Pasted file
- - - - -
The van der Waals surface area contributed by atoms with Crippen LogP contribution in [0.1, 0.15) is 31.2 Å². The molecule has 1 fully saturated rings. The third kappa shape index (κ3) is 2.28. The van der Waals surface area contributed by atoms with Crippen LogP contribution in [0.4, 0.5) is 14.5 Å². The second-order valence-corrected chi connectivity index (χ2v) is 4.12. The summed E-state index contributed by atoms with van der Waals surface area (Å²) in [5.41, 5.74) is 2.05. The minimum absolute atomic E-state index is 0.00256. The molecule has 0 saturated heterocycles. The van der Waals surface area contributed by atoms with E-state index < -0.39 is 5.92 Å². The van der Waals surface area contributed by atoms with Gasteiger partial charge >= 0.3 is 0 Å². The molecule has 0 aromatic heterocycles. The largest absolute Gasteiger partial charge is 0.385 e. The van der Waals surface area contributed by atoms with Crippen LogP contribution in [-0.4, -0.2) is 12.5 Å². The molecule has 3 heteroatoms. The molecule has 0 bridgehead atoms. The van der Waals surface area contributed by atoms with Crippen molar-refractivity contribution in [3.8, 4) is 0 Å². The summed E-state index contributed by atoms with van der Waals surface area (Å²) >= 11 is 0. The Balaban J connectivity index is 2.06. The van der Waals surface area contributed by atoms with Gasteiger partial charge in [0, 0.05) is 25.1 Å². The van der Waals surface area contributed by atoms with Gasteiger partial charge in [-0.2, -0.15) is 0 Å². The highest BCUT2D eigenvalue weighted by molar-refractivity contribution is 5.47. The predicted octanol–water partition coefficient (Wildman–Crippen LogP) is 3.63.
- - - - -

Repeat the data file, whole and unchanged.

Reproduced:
The van der Waals surface area contributed by atoms with Crippen LogP contribution in [0.1, 0.15) is 31.2 Å². The molecule has 1 fully saturated rings. The third kappa shape index (κ3) is 2.28. The van der Waals surface area contributed by atoms with Crippen LogP contribution in [0.4, 0.5) is 14.5 Å². The second-order valence-corrected chi connectivity index (χ2v) is 4.12. The summed E-state index contributed by atoms with van der Waals surface area (Å²) in [5.41, 5.74) is 2.05. The minimum absolute atomic E-state index is 0.00256. The molecule has 0 saturated heterocycles. The van der Waals surface area contributed by atoms with E-state index < -0.39 is 5.92 Å². The van der Waals surface area contributed by atoms with Gasteiger partial charge >= 0.3 is 0 Å². The molecule has 0 aromatic heterocycles. The largest absolute Gasteiger partial charge is 0.385 e. The van der Waals surface area contributed by atoms with Crippen LogP contribution in [-0.4, -0.2) is 12.5 Å². The molecule has 3 heteroatoms. The molecule has 0 bridgehead atoms. The van der Waals surface area contributed by atoms with Crippen molar-refractivity contribution in [3.8, 4) is 0 Å². The summed E-state index contributed by atoms with van der Waals surface area (Å²) >= 11 is 0. The Balaban J connectivity index is 2.06. The van der Waals surface area contributed by atoms with Gasteiger partial charge in [0, 0.05) is 25.1 Å². The van der Waals surface area contributed by atoms with Gasteiger partial charge in [-0.2, -0.15) is 0 Å². The highest BCUT2D eigenvalue weighted by molar-refractivity contribution is 5.47. The predicted octanol–water partition coefficient (Wildman–Crippen LogP) is 3.63.